Scottish Labour Leader Richard Leonard MSP Chooses His Top Ten Favourite Songs
The election of Richard Leonard MSP to the role of Scottish Labour leader just over one year ago was a hugely significant victory for the resurgent left within the party in Scotland. Richard has lived in Scotland since 1980, when he moved north of the border to study at Stirling University. He is returning Scottish Labour to its socialist roots, developing a radical alternative to the austerity policies of the Conservative Government in Westminster and the Scottish National Party in Holyrood.
Richard Leonard: This was an extremely difficult selection to make. Some songs are the soundtrack to memorable times in my life but most I picked because they simply represent, in my opinion, the perfect combination of inspiring music, uplifting lyrics and moving performance.
Bands like The Who, authors of my favourite album “Sell Out” are missing, as are the Velvet Underground, Patti Smith, The Clash, and Mott the Hoople.
Jackie Wilson’s 2 minutes 15 second b-side “Whispers” (Getting Louder) had to be relegated at the last minute. And there’s no room for The Bathers, Belle and Sebastian or Billy Bragg, whose “Between the Wars” remains the best hymn to socialism in modern times.
It is a list which might be revised in the future, but it captures the mood now, so for better and worse, here are the Top 10.
Rolling Stones “Winter”
The best Stones album is the one before this: “Exile on Main Street”, recorded on the Cote d’Azur, but “Winter” is taken from its follow up, “Goat’s Head Soup”, which although much patchier, contains memorable songs like “Angie”, “Hide Your Love”, and this. It sends a shiver down my spine every time I play it.
It reminds me of the day I bought it in Scarborough, being driven home by my older sister looking at the cover and the inserts, coupled with the aromatic smell of crusty French bread.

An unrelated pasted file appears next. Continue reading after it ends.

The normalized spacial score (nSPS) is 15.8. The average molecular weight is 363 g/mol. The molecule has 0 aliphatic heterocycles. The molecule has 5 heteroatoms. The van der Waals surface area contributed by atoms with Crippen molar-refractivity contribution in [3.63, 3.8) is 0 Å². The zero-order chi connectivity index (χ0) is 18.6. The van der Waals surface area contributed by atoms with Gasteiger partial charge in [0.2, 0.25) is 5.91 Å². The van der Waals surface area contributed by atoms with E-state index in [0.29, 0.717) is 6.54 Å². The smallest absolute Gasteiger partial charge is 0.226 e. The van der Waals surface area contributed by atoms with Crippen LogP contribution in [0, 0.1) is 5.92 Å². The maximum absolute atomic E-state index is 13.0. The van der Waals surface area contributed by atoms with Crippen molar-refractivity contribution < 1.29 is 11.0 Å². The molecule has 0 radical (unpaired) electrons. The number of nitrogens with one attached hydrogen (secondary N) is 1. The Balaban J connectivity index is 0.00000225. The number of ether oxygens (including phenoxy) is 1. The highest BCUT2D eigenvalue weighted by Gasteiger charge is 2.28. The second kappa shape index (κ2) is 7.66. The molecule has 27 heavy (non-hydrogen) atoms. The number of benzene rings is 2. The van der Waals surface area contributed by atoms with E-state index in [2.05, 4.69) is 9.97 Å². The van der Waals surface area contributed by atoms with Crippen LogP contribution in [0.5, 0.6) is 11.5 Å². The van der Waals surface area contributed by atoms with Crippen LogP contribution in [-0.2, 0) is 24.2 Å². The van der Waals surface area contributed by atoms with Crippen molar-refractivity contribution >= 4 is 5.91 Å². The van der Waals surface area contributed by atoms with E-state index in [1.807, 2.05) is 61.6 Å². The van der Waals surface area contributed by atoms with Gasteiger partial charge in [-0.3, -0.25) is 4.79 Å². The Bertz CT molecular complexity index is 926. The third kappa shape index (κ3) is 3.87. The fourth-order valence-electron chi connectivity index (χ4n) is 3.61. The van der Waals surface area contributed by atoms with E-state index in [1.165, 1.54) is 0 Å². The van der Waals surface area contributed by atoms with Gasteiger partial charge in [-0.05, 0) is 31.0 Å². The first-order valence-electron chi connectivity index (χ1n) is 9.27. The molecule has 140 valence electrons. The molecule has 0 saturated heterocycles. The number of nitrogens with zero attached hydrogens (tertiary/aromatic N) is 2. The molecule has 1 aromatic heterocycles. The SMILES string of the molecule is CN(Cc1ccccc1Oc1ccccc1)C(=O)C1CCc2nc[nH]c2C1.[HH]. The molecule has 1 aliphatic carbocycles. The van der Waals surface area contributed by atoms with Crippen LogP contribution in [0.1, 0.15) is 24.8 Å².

The Third Bardo “I’m Five Years Ahead of My Time”
Mid 60’s American garage bands like the Thirteenth Floor Elevators, The Electric Prunes and The Seeds were a wonderful discovery at university. This New York band typify the energy and snarling vocals of the era, and take it to the next plane with a visionary idea: I’m five years ahead of my time! The recording is hard to get hold of, but, Karen, my wife tracked it down for me on a mini-album containing everything the Third Bardo ever recorded: what a birthday present, that’s love and devotion.
Michael Kiwanuka “Tell Me a Tale”
Muswell Hill is more famous for the Kinks, (who could easily be here somewhere) but Michael Kiwanuka hails from this north London suburb and as there’s no time like the present, this precious piece of soul makes it to the list. It is something I heard in shops and bars and it took me ages to find it, but I finally did. It could have been written and recorded at any time over the last five decades, but it is remarkably only just over 5 years old.
Jacques Brel “Vesoul”
Where to start with Jacques Brel, and how difficult to boil it down to one song. “Amsterdam” is more rousing, “Ne Me Quitte Pas” is more famous, “La Chanson Des Vieux Amants” is more emotionally moving but this is uplifting, lyrically amusing, and musically the coolest of all.
Written in four-four time, this is so evocative of France in general and Paris in particular, with its references to Saint Lazare and the Pigalle. Brel’s voice spars perfectly with the accordion. It couldn’t be anywhere else, it couldn’t be anyone else. It transports me there every time.